History of Vaccines Blog


March 21, 2019  Rene F. Najera

The American Psychological Association has released a study which found evidence that belief in anti-vaccine conspiracies is associated with belief in other conspiracy theories. Read More...

Posted in: General

March 14, 2019  Rene F. Najera

Before the development of vaccines against deadly diseases like smallpox, typhoid fever and measles, public health authorities relied heavily on quarantines in order to stop epidemics from spreading. The concept was simple: keep sick people away from the healthy people. Unfortunately, there were plenty of times where quarantines were broken and the epidemics allowed to continue. Read More...

Posted in: General, Measles, Public Health

March 13, 2019  Rene F. Najera

From BBC, this documentary tells the story of the polio vaccine. Read More...

Posted in: General, Polio

March 12, 2019  Rene F. Najera

We have known that vitamin A supplementation prevents deaths in children from infectious diseases. We also know that a vaccine with an excellent track record of safety prevents measles. However, recent anti-vaccine misinformation has been falsely stating that vitamin A prevents measles when, in fact, it doesn't. Read More...

Posted in: General, Measles

March 10, 2019  Rene F. Najera

Frontline from PBS published a short video on YouTube about the history of mass immunization in the United States. General George Washington ordered his troops to be inoculated against smallpox, even forcing some of them to get the inoculation (variolation). This assured that the Continental Army would remain smallpox-free at a time when the disease was causing a lot of disease and death, and leading to the defeat of the British troops during the War for Independence. Read More...

Posted in: Historical Medical Library, Smallpox

March 7, 2019  Rene F. Najera

In this blog post, Dorit Reiss, PhD, continues her discussion of the Jacobson v. Massachusetts case from 1905 in which the Court upheld the authority of state governments to enforce laws that require their citizens to be immunized. In this second part, Dr. Reiss discusses jurisprudence (decisions by the Court) from the time, noting the similarity and differences between some of the arguments on the different cases. Dr. Reiss is a Professor of Law at the University of California Hastings College of the Law in San Francisco. This is the second of two posts. Click here to read the first. We thank Professor Reiss for her time and expertise in writing this blog post. Read More...

Posted in: General

March 5, 2019  Rene F. Najera

State and local governments in the United States have mandated immunizations as a prerequisite for attending public schools for quite some time. The Supreme Court has heard several challenges to these mandates and has consistently ruled the mandates to be constitutional. In this blog post, Dorit Reiss, PhD, discusses the Jacobson v. Massachusetts case from 1905 in which the Court upheld the authority of state governments to enforce laws that require their citizens to be immunized. Dr. Reiss is a Professor of Law at the University of California Hastings College of the Law in San Francisco. Read More...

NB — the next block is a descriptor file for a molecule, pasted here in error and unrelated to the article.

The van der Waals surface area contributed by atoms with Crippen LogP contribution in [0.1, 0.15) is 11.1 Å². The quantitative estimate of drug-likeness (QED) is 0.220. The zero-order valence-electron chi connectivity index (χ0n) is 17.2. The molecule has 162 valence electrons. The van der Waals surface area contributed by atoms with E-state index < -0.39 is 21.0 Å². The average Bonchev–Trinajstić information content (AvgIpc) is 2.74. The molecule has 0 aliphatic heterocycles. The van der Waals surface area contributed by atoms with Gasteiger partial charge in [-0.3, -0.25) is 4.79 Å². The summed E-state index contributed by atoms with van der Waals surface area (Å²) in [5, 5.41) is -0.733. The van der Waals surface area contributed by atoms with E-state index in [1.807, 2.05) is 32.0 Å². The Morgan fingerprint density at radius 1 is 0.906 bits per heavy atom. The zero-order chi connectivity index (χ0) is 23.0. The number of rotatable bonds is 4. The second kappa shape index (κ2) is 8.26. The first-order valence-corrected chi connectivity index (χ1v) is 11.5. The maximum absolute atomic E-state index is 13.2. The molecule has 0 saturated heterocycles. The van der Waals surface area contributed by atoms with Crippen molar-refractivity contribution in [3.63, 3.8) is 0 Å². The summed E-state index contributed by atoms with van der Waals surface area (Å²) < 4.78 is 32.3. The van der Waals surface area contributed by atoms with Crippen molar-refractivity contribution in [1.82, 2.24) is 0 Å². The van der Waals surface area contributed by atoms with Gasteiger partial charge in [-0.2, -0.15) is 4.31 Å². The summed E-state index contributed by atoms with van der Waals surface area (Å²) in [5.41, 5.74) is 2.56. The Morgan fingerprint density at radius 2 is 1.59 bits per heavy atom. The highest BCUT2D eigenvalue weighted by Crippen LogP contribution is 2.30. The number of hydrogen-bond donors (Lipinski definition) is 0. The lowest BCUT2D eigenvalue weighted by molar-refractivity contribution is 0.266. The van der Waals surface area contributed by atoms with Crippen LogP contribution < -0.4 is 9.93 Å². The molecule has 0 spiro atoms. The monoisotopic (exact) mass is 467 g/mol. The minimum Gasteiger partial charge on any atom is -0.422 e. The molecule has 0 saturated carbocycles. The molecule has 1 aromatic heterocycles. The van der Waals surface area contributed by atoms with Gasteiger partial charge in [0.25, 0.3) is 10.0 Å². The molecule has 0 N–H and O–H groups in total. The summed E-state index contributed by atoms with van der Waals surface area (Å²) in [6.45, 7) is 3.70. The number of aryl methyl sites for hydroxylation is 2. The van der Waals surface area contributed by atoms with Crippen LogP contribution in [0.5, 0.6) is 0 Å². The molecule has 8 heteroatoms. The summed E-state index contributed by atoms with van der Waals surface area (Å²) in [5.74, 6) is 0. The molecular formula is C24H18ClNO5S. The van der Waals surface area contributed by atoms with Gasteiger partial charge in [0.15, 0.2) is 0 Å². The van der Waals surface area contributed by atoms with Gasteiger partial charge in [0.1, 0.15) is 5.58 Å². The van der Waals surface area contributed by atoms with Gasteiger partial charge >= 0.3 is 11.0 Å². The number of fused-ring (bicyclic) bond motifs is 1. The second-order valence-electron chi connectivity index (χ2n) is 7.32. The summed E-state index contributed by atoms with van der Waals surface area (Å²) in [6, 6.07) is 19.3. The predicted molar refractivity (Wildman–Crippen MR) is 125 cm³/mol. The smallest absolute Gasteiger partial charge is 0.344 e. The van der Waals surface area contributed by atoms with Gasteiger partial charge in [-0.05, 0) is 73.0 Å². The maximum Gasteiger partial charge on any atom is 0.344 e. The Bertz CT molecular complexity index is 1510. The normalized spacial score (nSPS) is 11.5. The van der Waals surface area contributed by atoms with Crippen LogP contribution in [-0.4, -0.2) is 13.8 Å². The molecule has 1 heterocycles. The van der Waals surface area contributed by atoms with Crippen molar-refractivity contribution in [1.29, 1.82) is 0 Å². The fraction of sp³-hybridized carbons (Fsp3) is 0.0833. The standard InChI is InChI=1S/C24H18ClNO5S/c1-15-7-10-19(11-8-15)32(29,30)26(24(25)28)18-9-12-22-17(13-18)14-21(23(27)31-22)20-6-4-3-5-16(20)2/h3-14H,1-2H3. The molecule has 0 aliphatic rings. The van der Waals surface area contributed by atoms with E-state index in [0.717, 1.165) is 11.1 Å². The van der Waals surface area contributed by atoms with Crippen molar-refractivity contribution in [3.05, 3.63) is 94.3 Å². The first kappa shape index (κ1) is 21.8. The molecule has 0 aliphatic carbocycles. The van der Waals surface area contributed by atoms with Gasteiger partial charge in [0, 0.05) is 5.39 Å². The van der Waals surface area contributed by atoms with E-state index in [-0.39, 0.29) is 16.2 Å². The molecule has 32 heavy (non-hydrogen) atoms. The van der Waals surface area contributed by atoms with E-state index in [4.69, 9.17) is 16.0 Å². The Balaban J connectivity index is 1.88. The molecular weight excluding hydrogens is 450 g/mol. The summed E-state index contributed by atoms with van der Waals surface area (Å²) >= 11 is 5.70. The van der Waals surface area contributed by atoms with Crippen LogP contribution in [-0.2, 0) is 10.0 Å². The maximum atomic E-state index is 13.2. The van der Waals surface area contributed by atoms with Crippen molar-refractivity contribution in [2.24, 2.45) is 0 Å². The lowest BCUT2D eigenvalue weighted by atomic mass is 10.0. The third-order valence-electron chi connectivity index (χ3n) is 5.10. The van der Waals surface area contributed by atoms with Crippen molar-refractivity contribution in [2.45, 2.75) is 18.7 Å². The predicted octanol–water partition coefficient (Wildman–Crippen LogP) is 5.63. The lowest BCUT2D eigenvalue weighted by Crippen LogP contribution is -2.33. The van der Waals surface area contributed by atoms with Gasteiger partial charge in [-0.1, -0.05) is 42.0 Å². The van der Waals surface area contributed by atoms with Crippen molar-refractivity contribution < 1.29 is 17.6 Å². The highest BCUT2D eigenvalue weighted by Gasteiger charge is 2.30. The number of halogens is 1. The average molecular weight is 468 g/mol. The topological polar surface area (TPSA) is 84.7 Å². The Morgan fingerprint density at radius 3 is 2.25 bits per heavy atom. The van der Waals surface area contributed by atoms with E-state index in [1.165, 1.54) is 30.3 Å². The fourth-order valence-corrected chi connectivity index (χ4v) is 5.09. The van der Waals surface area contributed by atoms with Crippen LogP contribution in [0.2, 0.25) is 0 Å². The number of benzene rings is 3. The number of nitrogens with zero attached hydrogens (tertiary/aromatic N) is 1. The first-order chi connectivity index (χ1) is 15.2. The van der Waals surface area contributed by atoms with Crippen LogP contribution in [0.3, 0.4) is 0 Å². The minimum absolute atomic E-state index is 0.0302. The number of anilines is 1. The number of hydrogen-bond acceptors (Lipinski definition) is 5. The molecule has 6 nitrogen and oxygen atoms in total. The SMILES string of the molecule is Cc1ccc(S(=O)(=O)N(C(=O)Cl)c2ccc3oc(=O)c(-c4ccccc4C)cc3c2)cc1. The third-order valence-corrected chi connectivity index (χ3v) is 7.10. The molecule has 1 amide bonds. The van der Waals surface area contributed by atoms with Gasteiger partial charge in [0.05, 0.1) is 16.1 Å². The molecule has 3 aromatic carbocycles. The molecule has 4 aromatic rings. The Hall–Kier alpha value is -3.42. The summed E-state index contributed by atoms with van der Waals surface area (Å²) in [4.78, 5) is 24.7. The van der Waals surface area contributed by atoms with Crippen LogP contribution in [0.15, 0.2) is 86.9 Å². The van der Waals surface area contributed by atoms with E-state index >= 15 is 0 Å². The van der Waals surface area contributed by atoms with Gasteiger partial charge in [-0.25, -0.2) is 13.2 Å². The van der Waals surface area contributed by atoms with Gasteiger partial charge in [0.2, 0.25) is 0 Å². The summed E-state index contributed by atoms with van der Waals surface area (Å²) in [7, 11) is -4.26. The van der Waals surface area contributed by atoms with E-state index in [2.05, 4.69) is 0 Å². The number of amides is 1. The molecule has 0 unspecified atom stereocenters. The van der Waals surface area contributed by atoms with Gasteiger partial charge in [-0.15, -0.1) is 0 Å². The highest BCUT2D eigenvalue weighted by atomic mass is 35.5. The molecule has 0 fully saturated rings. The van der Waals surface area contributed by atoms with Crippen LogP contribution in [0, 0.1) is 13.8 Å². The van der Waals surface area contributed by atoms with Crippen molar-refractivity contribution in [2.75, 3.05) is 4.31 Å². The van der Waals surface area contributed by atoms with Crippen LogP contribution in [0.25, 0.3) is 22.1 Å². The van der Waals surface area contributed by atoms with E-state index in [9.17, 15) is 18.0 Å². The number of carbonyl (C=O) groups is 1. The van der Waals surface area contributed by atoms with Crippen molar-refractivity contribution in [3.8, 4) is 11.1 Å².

Posted in: General

March 4, 2019  Rene F. Najera

Two weeks ago, Representative Adam Schiff sent a letter to Facebook and Google asking for more action on anti-vaccine misinformation being shared through their platforms. In response, Facebook pledged to alter their algorithms so that anti-vaccine information was not immediately shown when searching for information on vaccines. For its part, Google announced that anti-vaccine videos on YouTube — it’s video-hosting service — would not be able to make money from advertising. That eliminated a significant source of revenue for many individuals and organizations who seem to make a living from spreading misinformation about vaccines. Yet another social media platform, Pinterest, blocked all searches for vaccine-related terms on its site. Pinterest users can still post misinformation, but it is harder for the general public to find it. The House Committee on Energy and Commerce held hearings last week on the current resurgence of vaccine-preventable diseases in the United States... Read More...

Posted in: General

March 2, 2019  Rene F. Najera

A group of friends and colleagues of Adel Mahmoud, MD, PhD, (1941-1918) gathered at the College of Physicians of Philadelphia on February 27, 2019, to remember Dr. Mahmoud's legacy. He was remembered as a colleague who would have great discussions and debates with his peers on issues related to science in general and immunizations in particular. Some remembered him as the kind and wise professor who mentored public health students at Princeton and medical students at Case Western Reserve University. He was described as the consummate professional at Merck and in his collaboration with different government institutions like the Centers for Disease Control and Prevention and the National Institutes of Health. Read More...

Posted in: General, Vaccine Research

February 28, 2019  Rene F. Najera

Mae C. Jemison, MD, was the first Black woman to go into space, but that was only one of her many achievements. From a very young age, Dr. Jemison showed the aptitude for all things scientific. She entered college at age 16, graduating with a degree in chemical engineering and Afro-American studies. By the age of 25, in 1981, Dr. Jemison graduated from medical school, traveling to West Africa as a medical officer with the Peace Corps and then on to a medical practice in Los Angeles. Read More...

Posted in: General